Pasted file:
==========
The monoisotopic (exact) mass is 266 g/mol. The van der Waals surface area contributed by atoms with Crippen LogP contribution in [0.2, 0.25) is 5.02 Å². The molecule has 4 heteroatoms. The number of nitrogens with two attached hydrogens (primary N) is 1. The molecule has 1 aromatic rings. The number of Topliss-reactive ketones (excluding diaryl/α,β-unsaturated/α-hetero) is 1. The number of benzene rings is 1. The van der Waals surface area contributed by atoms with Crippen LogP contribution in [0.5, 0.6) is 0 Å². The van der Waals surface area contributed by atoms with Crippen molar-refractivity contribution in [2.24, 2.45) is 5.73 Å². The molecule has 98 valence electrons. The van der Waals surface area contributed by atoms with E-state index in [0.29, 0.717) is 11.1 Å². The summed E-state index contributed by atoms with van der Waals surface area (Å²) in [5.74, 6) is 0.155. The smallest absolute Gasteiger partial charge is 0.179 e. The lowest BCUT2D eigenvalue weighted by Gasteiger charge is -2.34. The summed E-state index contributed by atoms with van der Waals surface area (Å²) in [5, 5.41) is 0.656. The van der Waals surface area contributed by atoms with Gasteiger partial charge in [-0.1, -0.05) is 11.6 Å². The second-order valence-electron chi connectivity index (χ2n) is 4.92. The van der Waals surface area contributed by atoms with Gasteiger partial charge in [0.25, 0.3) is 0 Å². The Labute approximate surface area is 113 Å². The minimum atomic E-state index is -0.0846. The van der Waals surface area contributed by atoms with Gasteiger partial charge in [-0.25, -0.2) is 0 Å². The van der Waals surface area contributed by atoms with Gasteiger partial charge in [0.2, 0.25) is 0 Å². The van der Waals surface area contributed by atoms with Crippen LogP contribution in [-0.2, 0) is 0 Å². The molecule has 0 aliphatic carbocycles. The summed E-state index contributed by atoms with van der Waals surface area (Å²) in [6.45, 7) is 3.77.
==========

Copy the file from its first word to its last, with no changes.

The monoisotopic (exact) mass is 266 g/mol. The van der Waals surface area contributed by atoms with Crippen LogP contribution in [0.2, 0.25) is 5.02 Å². The molecule has 4 heteroatoms. The number of nitrogens with two attached hydrogens (primary N) is 1. The molecule has 1 aromatic rings. The number of Topliss-reactive ketones (excluding diaryl/α,β-unsaturated/α-hetero) is 1. The number of benzene rings is 1. The van der Waals surface area contributed by atoms with Crippen LogP contribution in [0.5, 0.6) is 0 Å². The van der Waals surface area contributed by atoms with Crippen molar-refractivity contribution in [2.24, 2.45) is 5.73 Å². The molecule has 98 valence electrons. The van der Waals surface area contributed by atoms with E-state index in [0.29, 0.717) is 11.1 Å². The summed E-state index contributed by atoms with van der Waals surface area (Å²) in [5.74, 6) is 0.155. The smallest absolute Gasteiger partial charge is 0.179 e. The lowest BCUT2D eigenvalue weighted by Gasteiger charge is -2.34. The summed E-state index contributed by atoms with van der Waals surface area (Å²) in [5, 5.41) is 0.656. The van der Waals surface area contributed by atoms with Gasteiger partial charge in [-0.1, -0.05) is 11.6 Å². The second-order valence-electron chi connectivity index (χ2n) is 4.92. The van der Waals surface area contributed by atoms with Gasteiger partial charge in [0.25, 0.3) is 0 Å². The Labute approximate surface area is 113 Å². The minimum atomic E-state index is -0.0846. The van der Waals surface area contributed by atoms with Gasteiger partial charge in [-0.25, -0.2) is 0 Å². The van der Waals surface area contributed by atoms with Gasteiger partial charge in [0.2, 0.25) is 0 Å². The van der Waals surface area contributed by atoms with Crippen LogP contribution in [-0.2, 0) is 0 Å². The molecule has 0 aliphatic carbocycles. The summed E-state index contributed by atoms with van der Waals surface area (Å²) in [6.45, 7) is 3.77.